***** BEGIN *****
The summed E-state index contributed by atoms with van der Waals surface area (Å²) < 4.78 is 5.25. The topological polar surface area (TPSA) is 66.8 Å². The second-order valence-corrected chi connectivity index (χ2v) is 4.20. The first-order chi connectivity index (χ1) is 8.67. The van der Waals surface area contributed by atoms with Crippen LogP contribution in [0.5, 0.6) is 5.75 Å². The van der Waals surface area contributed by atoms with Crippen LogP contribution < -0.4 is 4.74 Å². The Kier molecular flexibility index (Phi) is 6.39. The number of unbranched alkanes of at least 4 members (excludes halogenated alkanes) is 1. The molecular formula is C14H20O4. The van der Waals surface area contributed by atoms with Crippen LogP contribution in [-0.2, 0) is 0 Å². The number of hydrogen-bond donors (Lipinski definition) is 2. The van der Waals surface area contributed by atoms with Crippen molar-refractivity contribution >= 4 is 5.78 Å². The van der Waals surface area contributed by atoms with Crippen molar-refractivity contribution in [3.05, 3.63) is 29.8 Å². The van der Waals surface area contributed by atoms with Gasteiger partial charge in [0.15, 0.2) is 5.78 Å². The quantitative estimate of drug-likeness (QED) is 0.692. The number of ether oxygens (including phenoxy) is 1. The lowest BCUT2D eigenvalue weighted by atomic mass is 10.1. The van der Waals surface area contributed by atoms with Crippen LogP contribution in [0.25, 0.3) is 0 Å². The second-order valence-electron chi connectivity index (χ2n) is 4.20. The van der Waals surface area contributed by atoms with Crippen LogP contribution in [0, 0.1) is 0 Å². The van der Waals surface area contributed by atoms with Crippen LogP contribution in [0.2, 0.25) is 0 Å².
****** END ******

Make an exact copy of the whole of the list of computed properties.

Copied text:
The summed E-state index contributed by atoms with van der Waals surface area (Å²) < 4.78 is 5.25. The topological polar surface area (TPSA) is 66.8 Å². The second-order valence-corrected chi connectivity index (χ2v) is 4.20. The first-order chi connectivity index (χ1) is 8.67. The van der Waals surface area contributed by atoms with Crippen LogP contribution in [0.5, 0.6) is 5.75 Å². The van der Waals surface area contributed by atoms with Crippen LogP contribution < -0.4 is 4.74 Å². The Kier molecular flexibility index (Phi) is 6.39. The number of unbranched alkanes of at least 4 members (excludes halogenated alkanes) is 1. The molecular formula is C14H20O4. The van der Waals surface area contributed by atoms with Crippen LogP contribution in [-0.2, 0) is 0 Å². The number of hydrogen-bond donors (Lipinski definition) is 2. The van der Waals surface area contributed by atoms with Crippen molar-refractivity contribution >= 4 is 5.78 Å². The van der Waals surface area contributed by atoms with Crippen molar-refractivity contribution in [3.05, 3.63) is 29.8 Å². The van der Waals surface area contributed by atoms with Gasteiger partial charge in [0.15, 0.2) is 5.78 Å². The quantitative estimate of drug-likeness (QED) is 0.692. The number of ether oxygens (including phenoxy) is 1. The lowest BCUT2D eigenvalue weighted by atomic mass is 10.1. The van der Waals surface area contributed by atoms with Crippen LogP contribution in [0.25, 0.3) is 0 Å². The second-order valence-electron chi connectivity index (χ2n) is 4.20. The van der Waals surface area contributed by atoms with Crippen LogP contribution in [0, 0.1) is 0 Å². The van der Waals surface area contributed by atoms with Crippen LogP contribution in [0.2, 0.25) is 0 Å².